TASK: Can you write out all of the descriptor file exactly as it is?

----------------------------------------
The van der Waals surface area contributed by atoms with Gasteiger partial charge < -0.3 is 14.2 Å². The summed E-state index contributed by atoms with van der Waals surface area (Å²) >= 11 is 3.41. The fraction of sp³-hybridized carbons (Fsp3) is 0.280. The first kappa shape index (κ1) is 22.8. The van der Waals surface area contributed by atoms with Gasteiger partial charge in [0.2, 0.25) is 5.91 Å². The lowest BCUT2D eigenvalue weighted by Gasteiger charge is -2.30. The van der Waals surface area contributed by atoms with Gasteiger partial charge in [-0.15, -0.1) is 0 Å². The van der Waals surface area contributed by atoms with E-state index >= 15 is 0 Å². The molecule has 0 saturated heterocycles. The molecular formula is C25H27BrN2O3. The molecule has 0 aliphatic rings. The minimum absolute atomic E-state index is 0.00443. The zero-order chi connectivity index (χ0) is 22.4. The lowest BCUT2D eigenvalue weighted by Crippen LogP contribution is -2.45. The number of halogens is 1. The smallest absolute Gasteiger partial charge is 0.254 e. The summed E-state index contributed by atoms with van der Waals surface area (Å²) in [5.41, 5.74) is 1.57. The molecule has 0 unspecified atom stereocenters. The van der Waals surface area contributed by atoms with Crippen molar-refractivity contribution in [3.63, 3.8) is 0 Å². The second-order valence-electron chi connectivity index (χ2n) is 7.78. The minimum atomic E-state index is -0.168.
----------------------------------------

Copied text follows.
The van der Waals surface area contributed by atoms with Gasteiger partial charge < -0.3 is 14.2 Å². The summed E-state index contributed by atoms with van der Waals surface area (Å²) >= 11 is 3.41. The fraction of sp³-hybridized carbons (Fsp3) is 0.280. The first kappa shape index (κ1) is 22.8. The van der Waals surface area contributed by atoms with Gasteiger partial charge in [0.2, 0.25) is 5.91 Å². The lowest BCUT2D eigenvalue weighted by Gasteiger charge is -2.30. The van der Waals surface area contributed by atoms with Gasteiger partial charge in [-0.15, -0.1) is 0 Å². The van der Waals surface area contributed by atoms with E-state index >= 15 is 0 Å². The molecule has 0 saturated heterocycles. The molecular formula is C25H27BrN2O3. The molecule has 0 aliphatic rings. The minimum absolute atomic E-state index is 0.00443. The zero-order chi connectivity index (χ0) is 22.4. The lowest BCUT2D eigenvalue weighted by Crippen LogP contribution is -2.45. The number of halogens is 1. The smallest absolute Gasteiger partial charge is 0.254 e. The summed E-state index contributed by atoms with van der Waals surface area (Å²) in [5.41, 5.74) is 1.57. The molecule has 0 unspecified atom stereocenters. The van der Waals surface area contributed by atoms with Crippen molar-refractivity contribution in [3.63, 3.8) is 0 Å². The second-order valence-electron chi connectivity index (χ2n) is 7.78. The minimum atomic E-state index is -0.168.